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Can Certain Fashion Trends Lead to Melanoma?

Oct 06, 2014 11:53 AM EDT

In the world of fashion, one day a trend is in, and the next day it's out. From miniskirts and platform shoes to crop tops and bikinis, we've seen it all, from the best to the worst. But with the rise and fall of fashion trends comes an unforeseen consequence.

A century's worth of cultural and historical forces have contributed to the rise in the incidence of melanoma, including changes in fashion and clothing design, according to an intriguing new study.

Researchers at the Ronald O. Perelman Department of Dermatology at New York University's Langone Medical Center suggest that early diagnosis and improved reporting practices do not fully account for the steady rise in cases of melanoma. According to the US Centers for Disease Control and Prevention, in 2011 12,212 people died from melanomas of the skin, including 8,241 men and 3,971 women. Melanoma is the deadliest type of skin cancer, and is nearly as deadly as breast cancer in the United States.

Researchers decided to analyze the effect of clothing styles, social norms, medical paradigms, perceptions of tanned skin, economic trends and travel patterns on rates of melanoma, focusing on the percentage of exposed areas of the body.

First looking at the early 20th century, people donned clothing that almost totally concealed the body from head to toe since porcelain skin was associated with those of a higher social class.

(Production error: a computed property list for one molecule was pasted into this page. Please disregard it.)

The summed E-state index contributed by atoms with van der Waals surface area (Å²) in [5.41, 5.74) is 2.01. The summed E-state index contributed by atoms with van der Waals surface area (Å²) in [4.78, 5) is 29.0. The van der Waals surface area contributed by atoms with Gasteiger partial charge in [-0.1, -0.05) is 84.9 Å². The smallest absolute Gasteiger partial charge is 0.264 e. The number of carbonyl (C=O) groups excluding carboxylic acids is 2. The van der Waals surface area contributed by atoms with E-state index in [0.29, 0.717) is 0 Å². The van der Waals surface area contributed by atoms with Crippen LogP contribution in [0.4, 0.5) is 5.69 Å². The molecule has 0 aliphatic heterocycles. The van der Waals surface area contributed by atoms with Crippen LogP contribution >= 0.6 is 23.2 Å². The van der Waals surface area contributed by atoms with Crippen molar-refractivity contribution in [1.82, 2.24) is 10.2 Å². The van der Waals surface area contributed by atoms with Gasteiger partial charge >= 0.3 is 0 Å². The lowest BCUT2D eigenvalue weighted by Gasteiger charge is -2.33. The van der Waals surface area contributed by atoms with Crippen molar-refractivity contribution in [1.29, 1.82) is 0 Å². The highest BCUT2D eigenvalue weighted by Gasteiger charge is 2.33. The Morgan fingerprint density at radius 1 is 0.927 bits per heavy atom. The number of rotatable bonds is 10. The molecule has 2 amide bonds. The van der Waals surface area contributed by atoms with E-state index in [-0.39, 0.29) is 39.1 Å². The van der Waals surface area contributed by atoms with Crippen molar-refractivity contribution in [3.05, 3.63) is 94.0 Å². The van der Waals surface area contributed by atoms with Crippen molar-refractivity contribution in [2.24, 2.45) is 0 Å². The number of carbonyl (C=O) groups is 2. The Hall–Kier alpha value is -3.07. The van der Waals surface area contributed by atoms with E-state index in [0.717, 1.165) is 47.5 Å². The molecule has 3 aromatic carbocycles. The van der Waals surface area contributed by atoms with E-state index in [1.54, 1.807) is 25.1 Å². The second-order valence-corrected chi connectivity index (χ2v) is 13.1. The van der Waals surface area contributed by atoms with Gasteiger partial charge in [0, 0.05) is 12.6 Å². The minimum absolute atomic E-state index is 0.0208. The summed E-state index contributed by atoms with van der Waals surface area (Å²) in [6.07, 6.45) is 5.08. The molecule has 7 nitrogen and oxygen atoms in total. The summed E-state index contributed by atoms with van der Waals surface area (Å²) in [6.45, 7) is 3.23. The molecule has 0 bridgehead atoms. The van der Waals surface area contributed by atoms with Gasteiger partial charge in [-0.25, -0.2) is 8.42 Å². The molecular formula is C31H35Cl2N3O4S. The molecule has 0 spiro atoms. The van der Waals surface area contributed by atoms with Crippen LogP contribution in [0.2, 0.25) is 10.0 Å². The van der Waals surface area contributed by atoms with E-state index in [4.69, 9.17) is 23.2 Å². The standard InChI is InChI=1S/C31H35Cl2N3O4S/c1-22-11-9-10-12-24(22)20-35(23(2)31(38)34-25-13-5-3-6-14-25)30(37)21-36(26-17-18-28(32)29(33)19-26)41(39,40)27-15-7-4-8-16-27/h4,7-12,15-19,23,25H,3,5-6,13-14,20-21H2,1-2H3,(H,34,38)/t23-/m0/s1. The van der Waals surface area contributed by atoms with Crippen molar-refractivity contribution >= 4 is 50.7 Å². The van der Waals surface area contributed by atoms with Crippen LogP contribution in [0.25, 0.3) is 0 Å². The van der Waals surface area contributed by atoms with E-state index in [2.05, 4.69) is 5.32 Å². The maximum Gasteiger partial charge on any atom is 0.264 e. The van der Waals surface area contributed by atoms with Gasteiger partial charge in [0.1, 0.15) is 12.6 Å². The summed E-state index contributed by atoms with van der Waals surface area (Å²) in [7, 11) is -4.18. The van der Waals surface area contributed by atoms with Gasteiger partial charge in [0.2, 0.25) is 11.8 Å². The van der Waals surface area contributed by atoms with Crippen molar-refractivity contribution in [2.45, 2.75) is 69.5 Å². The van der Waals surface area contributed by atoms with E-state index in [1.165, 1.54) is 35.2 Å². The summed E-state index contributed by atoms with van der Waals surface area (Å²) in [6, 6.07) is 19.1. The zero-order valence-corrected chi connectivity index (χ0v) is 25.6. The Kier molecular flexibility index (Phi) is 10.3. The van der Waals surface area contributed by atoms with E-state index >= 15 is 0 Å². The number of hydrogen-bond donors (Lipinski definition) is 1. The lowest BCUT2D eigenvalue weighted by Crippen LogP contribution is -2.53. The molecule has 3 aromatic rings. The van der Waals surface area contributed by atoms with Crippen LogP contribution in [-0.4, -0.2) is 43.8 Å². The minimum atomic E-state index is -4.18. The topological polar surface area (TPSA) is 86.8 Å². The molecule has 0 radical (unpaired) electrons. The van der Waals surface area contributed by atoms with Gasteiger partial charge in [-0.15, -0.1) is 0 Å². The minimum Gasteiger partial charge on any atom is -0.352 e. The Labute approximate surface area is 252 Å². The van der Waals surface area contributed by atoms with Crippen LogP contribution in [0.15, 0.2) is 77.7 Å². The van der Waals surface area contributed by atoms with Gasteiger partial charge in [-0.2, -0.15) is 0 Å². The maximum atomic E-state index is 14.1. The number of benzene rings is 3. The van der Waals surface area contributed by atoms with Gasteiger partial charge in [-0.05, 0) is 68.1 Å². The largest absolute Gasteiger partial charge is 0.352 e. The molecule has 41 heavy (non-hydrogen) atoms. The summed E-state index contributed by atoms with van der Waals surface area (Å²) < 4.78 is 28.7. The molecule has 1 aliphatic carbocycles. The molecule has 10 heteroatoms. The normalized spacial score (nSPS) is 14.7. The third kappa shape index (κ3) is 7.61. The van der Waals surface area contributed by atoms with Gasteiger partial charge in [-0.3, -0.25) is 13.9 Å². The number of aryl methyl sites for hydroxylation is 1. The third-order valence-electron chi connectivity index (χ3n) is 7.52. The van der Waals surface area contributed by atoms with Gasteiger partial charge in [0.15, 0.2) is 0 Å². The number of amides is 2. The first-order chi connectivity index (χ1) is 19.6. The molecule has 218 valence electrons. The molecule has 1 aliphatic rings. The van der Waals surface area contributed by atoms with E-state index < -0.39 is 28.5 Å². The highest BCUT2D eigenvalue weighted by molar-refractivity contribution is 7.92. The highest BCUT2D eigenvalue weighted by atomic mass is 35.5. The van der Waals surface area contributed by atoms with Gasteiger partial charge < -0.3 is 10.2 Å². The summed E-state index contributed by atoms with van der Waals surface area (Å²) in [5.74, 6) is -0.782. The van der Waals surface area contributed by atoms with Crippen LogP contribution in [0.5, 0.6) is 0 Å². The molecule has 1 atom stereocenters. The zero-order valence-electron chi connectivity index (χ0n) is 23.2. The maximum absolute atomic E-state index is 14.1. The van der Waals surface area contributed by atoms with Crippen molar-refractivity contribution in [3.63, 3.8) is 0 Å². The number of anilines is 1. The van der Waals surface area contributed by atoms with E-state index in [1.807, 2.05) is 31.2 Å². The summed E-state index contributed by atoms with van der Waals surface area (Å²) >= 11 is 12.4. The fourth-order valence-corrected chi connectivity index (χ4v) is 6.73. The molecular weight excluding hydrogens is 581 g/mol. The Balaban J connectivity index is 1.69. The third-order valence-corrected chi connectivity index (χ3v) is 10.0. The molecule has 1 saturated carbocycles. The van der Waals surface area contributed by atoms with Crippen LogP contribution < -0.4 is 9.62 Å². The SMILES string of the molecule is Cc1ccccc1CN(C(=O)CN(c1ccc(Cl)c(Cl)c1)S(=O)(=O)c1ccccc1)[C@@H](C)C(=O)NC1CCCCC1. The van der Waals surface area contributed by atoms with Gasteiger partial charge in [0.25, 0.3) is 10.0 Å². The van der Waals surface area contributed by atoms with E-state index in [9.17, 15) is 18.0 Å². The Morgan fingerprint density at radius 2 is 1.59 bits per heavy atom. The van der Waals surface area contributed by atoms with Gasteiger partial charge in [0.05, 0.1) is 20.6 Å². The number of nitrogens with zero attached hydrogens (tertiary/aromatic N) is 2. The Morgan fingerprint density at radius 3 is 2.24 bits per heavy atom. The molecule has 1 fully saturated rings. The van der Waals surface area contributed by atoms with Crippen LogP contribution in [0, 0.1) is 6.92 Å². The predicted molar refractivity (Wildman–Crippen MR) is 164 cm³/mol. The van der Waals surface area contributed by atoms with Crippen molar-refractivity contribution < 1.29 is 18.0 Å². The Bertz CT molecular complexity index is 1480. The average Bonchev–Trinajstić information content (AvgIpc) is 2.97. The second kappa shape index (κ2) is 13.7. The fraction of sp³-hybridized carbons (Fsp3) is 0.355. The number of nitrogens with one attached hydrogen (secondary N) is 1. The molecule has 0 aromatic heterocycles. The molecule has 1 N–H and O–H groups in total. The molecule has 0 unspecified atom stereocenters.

However, changes in medical practice soon would pave the way for a shift.

"In the early 20th century, sunshine became widely accepted as treatment for rickets and tuberculosis, and was considered to be good for overall general health," lead study author Dr. David Polsky explained in a statement.

This resulted in a widespread belief that tanning was good for your health, leading to more leisure time and swimwear and sportswear that progressively covered less skin.

In addition, over the years the social beliefs associated with tanning turned on its head. Whereas tanning was once associated with a lower class of people who worked outdoors, now it's a sign of the leisurely upper class quality of life and good health.

The study's results show that as the percentage of estimated skin exposure increased so did the number of melanoma cases in the United States.

"Attitudes and behaviors shape exposures. More skin, more sun and more tan lead to more melanoma," Polsky concluded.

The new findings were published in the American Journal of Public Health.

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